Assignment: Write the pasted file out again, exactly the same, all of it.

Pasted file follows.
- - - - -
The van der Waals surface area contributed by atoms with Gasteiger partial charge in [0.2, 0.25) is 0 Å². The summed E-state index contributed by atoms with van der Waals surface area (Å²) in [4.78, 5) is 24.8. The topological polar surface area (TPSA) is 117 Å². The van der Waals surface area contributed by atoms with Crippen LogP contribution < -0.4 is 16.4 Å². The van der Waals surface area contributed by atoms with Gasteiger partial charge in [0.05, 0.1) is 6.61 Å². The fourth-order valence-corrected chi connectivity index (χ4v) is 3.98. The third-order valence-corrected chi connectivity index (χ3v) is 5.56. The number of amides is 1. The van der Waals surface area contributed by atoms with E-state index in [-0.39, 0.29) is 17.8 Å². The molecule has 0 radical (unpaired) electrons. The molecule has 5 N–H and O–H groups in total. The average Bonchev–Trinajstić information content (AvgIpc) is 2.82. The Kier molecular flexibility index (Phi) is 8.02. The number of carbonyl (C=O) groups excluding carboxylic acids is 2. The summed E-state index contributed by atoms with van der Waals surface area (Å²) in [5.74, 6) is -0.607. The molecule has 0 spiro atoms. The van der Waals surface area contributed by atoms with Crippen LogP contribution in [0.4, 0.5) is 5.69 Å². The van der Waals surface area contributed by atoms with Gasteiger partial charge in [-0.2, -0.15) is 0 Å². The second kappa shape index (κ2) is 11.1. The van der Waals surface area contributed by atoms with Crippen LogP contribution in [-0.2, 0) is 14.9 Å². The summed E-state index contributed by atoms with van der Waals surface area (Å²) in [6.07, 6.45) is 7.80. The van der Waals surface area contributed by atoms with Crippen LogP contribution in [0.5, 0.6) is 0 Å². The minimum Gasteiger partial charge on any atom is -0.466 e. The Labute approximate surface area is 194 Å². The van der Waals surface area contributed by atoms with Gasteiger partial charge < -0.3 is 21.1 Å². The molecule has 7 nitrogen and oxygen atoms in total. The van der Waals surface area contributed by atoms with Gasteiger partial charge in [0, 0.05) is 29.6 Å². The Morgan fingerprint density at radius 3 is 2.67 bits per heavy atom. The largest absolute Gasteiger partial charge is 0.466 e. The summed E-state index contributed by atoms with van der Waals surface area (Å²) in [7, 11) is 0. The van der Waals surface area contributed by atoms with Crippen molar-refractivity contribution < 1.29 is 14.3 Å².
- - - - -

The van der Waals surface area contributed by atoms with Gasteiger partial charge in [0.2, 0.25) is 0 Å². The summed E-state index contributed by atoms with van der Waals surface area (Å²) in [4.78, 5) is 24.8. The topological polar surface area (TPSA) is 117 Å². The van der Waals surface area contributed by atoms with Crippen LogP contribution < -0.4 is 16.4 Å². The van der Waals surface area contributed by atoms with Gasteiger partial charge in [0.05, 0.1) is 6.61 Å². The fourth-order valence-corrected chi connectivity index (χ4v) is 3.98. The third-order valence-corrected chi connectivity index (χ3v) is 5.56. The number of amides is 1. The van der Waals surface area contributed by atoms with E-state index in [-0.39, 0.29) is 17.8 Å². The molecule has 0 radical (unpaired) electrons. The molecule has 5 N–H and O–H groups in total. The average Bonchev–Trinajstić information content (AvgIpc) is 2.82. The Kier molecular flexibility index (Phi) is 8.02. The number of carbonyl (C=O) groups excluding carboxylic acids is 2. The summed E-state index contributed by atoms with van der Waals surface area (Å²) in [5.74, 6) is -0.607. The molecule has 0 spiro atoms. The van der Waals surface area contributed by atoms with Crippen LogP contribution in [0.4, 0.5) is 5.69 Å². The van der Waals surface area contributed by atoms with Gasteiger partial charge in [-0.2, -0.15) is 0 Å². The second kappa shape index (κ2) is 11.1. The van der Waals surface area contributed by atoms with Crippen LogP contribution in [-0.2, 0) is 14.9 Å². The summed E-state index contributed by atoms with van der Waals surface area (Å²) in [6.07, 6.45) is 7.80. The van der Waals surface area contributed by atoms with Crippen LogP contribution in [0.5, 0.6) is 0 Å². The minimum Gasteiger partial charge on any atom is -0.466 e. The Labute approximate surface area is 194 Å². The van der Waals surface area contributed by atoms with Gasteiger partial charge < -0.3 is 21.1 Å². The molecule has 7 nitrogen and oxygen atoms in total. The van der Waals surface area contributed by atoms with Gasteiger partial charge in [0, 0.05) is 29.6 Å². The Morgan fingerprint density at radius 3 is 2.67 bits per heavy atom. The largest absolute Gasteiger partial charge is 0.466 e. The summed E-state index contributed by atoms with van der Waals surface area (Å²) in [7, 11) is 0. The van der Waals surface area contributed by atoms with Crippen molar-refractivity contribution < 1.29 is 14.3 Å².